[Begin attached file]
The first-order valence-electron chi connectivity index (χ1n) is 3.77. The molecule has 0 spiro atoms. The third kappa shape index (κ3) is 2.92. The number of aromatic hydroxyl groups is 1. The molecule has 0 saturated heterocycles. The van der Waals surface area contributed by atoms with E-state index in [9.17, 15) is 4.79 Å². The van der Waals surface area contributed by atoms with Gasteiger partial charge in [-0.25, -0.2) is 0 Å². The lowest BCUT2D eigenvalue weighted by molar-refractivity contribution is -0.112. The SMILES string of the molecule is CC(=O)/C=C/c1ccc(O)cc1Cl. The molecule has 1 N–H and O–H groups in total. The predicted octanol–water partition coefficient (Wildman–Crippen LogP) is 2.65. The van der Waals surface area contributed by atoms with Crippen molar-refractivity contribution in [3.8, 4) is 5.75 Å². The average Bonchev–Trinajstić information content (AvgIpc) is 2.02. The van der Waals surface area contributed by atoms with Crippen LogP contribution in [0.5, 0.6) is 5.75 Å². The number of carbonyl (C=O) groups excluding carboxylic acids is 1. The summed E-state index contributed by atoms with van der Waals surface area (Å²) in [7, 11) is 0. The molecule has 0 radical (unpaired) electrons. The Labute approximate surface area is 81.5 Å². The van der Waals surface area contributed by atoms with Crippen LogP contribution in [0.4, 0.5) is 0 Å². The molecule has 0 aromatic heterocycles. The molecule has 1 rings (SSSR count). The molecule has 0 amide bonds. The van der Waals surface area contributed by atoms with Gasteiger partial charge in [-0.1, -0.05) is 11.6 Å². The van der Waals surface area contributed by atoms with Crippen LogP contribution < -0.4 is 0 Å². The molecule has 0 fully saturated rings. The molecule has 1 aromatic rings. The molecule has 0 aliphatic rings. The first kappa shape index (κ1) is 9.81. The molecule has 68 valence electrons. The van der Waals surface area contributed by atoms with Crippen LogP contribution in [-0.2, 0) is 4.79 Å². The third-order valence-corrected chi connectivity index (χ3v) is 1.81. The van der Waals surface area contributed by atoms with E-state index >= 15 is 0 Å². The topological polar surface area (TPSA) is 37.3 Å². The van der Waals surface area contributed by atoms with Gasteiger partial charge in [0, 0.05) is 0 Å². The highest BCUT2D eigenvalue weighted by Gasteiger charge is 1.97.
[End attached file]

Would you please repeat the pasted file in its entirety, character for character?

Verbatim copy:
The first-order valence-electron chi connectivity index (χ1n) is 3.77. The molecule has 0 spiro atoms. The third kappa shape index (κ3) is 2.92. The number of aromatic hydroxyl groups is 1. The molecule has 0 saturated heterocycles. The van der Waals surface area contributed by atoms with E-state index in [9.17, 15) is 4.79 Å². The van der Waals surface area contributed by atoms with Gasteiger partial charge in [-0.25, -0.2) is 0 Å². The lowest BCUT2D eigenvalue weighted by molar-refractivity contribution is -0.112. The SMILES string of the molecule is CC(=O)/C=C/c1ccc(O)cc1Cl. The molecule has 1 N–H and O–H groups in total. The predicted octanol–water partition coefficient (Wildman–Crippen LogP) is 2.65. The van der Waals surface area contributed by atoms with Crippen molar-refractivity contribution in [3.8, 4) is 5.75 Å². The average Bonchev–Trinajstić information content (AvgIpc) is 2.02. The van der Waals surface area contributed by atoms with Crippen LogP contribution in [0.5, 0.6) is 5.75 Å². The number of carbonyl (C=O) groups excluding carboxylic acids is 1. The summed E-state index contributed by atoms with van der Waals surface area (Å²) in [7, 11) is 0. The molecule has 0 radical (unpaired) electrons. The Labute approximate surface area is 81.5 Å². The van der Waals surface area contributed by atoms with Crippen LogP contribution in [0.4, 0.5) is 0 Å². The molecule has 0 aromatic heterocycles. The molecule has 1 rings (SSSR count). The molecule has 0 amide bonds. The van der Waals surface area contributed by atoms with Gasteiger partial charge in [-0.1, -0.05) is 11.6 Å². The van der Waals surface area contributed by atoms with Crippen LogP contribution < -0.4 is 0 Å². The molecule has 0 fully saturated rings. The molecule has 1 aromatic rings. The molecule has 0 aliphatic rings. The first kappa shape index (κ1) is 9.81. The molecule has 68 valence electrons. The van der Waals surface area contributed by atoms with Crippen LogP contribution in [-0.2, 0) is 4.79 Å². The third-order valence-corrected chi connectivity index (χ3v) is 1.81. The van der Waals surface area contributed by atoms with E-state index >= 15 is 0 Å². The topological polar surface area (TPSA) is 37.3 Å². The van der Waals surface area contributed by atoms with Gasteiger partial charge in [0, 0.05) is 0 Å². The highest BCUT2D eigenvalue weighted by Gasteiger charge is 1.97.